On a final note, those members upset about the courts often do not mention that the Y offered to provide them reciprocity with the Durham Y courts. However, this attempt for compromise has been denied by the group advocating for the courts. Before our community makes a snap judgment on the Y's character, they should understand all of the facts and details. If you have never experienced the Chapel Hill-Carrboro Y, I challenge you to come in and see and feel the inclusive, heartening environment that is provided by this establishment.Katherine Phelps Chapel HillHard to believe
This letter is in response to a column “Illogical war on deer” by Karin Yates, (CHN, Feb. 10). It is the very best article that I have ever read about the insanity and cruelty of bow-hunting.
It is hard to believe that in the Triangle area, supposedly filled with intelligent and informed individuals, we would not only allow, but, in fact, support such an inhumane activity, one that traditionally leaves the injured victim to die a slow and painful death until it finally succumbs to sepsis. It is ironic that many of the same people who condone bow-hunting are the same ones who believe in euthanizing their beloved dog or cat when it no longer has a comfortable quality of life.
Ms. Yates offers an array of alternatives to the deer overpopulation, including immunocontraceptives (which many of us had not known were available), and she suggests that Duke Forest would be an ideal spot for deer contraception research, rather than continuing its present employment of bow hunters, and closing the area for those of us who love to walk its trails. Other highly effective methods of handling deer overpopulation include reducing speed limits, fencing, deer repellent sprays, noise/sound/whistle devices for automobiles, and sprinkler or sound systems for gardens.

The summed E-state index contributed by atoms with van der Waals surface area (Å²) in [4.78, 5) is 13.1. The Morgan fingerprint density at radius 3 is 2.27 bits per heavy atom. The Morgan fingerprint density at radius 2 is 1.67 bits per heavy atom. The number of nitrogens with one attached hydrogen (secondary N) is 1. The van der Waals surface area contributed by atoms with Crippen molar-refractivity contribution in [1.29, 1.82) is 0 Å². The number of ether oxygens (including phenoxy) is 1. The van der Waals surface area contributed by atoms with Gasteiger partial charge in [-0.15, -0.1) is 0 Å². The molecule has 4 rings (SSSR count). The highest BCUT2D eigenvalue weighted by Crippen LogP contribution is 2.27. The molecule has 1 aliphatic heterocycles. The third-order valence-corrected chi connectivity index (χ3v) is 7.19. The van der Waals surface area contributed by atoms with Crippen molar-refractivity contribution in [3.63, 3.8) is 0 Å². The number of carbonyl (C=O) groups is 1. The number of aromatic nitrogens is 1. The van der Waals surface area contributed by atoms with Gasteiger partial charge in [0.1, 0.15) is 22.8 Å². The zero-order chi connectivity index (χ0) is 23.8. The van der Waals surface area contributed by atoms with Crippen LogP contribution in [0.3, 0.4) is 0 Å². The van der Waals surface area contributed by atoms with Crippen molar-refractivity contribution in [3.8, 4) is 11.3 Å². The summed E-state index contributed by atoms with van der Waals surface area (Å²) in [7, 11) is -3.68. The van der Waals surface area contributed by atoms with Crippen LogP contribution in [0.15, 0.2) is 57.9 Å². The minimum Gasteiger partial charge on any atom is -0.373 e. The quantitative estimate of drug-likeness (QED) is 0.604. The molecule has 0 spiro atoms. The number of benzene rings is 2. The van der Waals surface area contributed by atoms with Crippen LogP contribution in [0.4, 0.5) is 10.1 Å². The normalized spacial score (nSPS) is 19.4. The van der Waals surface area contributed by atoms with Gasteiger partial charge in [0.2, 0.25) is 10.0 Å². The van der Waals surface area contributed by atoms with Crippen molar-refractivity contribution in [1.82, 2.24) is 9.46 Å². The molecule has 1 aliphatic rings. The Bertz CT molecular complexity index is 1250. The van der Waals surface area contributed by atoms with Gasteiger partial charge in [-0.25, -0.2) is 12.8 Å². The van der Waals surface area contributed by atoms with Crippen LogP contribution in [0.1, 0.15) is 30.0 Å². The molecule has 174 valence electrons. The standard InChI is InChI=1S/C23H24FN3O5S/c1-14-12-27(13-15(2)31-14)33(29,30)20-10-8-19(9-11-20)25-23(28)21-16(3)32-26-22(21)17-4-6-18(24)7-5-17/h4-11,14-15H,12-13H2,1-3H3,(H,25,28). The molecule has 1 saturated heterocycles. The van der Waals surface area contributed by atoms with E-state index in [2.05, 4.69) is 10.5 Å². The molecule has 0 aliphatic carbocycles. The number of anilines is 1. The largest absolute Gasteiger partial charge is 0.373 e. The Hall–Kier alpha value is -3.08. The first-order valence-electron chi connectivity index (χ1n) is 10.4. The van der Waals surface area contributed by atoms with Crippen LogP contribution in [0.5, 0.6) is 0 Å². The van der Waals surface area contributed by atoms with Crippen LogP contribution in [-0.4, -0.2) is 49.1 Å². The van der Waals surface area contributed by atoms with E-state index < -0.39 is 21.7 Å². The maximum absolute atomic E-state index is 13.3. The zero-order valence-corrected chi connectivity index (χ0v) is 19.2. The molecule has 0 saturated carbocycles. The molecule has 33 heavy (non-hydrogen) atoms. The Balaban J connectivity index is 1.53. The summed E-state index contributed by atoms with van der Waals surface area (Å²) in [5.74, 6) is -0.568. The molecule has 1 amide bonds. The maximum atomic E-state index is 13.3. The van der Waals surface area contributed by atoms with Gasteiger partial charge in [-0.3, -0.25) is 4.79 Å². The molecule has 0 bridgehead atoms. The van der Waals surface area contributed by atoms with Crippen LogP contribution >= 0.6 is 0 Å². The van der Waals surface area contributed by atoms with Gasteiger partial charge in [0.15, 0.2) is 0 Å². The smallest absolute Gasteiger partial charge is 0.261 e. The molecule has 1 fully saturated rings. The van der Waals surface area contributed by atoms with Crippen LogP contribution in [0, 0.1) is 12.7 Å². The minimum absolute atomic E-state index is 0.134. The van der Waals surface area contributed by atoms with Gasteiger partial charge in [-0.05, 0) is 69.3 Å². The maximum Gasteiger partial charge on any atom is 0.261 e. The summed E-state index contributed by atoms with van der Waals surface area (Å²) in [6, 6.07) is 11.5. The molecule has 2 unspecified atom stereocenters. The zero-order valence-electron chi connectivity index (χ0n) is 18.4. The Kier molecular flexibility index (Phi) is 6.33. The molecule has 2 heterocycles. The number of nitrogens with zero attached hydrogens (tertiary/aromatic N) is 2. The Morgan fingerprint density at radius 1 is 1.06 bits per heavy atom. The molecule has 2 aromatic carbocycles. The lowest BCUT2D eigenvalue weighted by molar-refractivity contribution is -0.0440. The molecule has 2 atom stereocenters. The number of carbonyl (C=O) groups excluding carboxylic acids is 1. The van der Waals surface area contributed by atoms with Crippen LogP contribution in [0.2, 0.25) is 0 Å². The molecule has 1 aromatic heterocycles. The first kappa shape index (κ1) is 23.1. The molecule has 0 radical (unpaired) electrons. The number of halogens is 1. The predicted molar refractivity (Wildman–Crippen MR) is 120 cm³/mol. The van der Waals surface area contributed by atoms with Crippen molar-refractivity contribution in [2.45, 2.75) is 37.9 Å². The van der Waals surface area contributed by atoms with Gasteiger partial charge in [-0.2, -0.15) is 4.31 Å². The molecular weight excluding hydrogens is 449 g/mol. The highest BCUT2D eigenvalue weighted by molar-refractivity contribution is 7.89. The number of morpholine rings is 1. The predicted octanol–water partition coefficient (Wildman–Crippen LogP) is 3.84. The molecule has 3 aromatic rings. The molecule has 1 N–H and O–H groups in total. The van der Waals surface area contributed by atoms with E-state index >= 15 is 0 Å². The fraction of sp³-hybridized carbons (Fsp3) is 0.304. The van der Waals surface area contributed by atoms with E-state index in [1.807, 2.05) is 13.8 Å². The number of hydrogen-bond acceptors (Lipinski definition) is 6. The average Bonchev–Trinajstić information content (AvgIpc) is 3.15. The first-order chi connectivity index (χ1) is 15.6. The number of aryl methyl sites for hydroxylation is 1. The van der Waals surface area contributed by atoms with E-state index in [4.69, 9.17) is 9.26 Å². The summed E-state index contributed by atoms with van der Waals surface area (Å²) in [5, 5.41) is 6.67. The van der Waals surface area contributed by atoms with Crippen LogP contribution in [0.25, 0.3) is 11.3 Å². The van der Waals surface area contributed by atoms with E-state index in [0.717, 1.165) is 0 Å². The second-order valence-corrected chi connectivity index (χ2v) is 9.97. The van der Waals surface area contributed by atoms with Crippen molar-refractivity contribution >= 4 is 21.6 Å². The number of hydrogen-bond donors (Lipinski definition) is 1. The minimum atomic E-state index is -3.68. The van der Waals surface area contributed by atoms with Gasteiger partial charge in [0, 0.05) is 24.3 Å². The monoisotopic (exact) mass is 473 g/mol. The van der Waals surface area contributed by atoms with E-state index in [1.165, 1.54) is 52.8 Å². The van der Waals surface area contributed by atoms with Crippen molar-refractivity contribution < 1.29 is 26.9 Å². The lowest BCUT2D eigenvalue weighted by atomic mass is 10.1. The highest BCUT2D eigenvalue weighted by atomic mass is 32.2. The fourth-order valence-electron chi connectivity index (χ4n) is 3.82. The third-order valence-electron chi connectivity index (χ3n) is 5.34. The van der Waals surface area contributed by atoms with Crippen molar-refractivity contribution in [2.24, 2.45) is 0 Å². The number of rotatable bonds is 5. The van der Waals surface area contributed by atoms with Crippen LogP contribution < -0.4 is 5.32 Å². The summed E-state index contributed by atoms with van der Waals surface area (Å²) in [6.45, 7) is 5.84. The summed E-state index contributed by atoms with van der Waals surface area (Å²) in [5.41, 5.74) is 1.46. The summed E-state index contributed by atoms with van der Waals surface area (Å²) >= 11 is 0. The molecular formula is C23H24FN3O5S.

And I was amazed to learn that deer actually provide a buffer for the spread of Lyme disease by the ticks that are hosted by the white-footed mouse!
The white man seems to always feel that he deserves to move in as king of his territory, eradicating the creatures that were here long before we encroached on their space. In the past, the victims of abuse were the Indians. Today, it is the deer. Carla Shuford Chapel HillPolice academy
The Town of Chapel Hill Community Policing Advisory Committee has been working with the Chapel Hill Police Department to enhance its annual Citizens Police Academy. The academy is intended to educate residents about local police operations and procedures.
It's open to all interested citizens who want to know more about the operation of their police department This year's program promises to be the most exciting yet - your participation will make it even better.
Though space is limited, all are invited to apply for selection to this year's program. Attendees will learn about police response to emergency calls, arrest procedures, use of force, mental health issues, investigations, and much more.
They will also observe SERT Team and K9 demonstrations, along with police equipment demonstrations. There will also be the opportunity for simulator operation.
Participants will attend one evening session on April 24 or 25, as well as an afternoon community conversation session on Sunday, April 28.
This citizens academy will help you learn more about the high level of police professionalism here, making Chapel Hill a safer place.
Application deadline is Monday, March 25. You can obtain your application by visiting the following site: townofchapelhill.org/index.aspx?page=43
We invite your application and hope to see you as an active part of this important community event. Ron Bogle Chair Community Policing Advisory Committee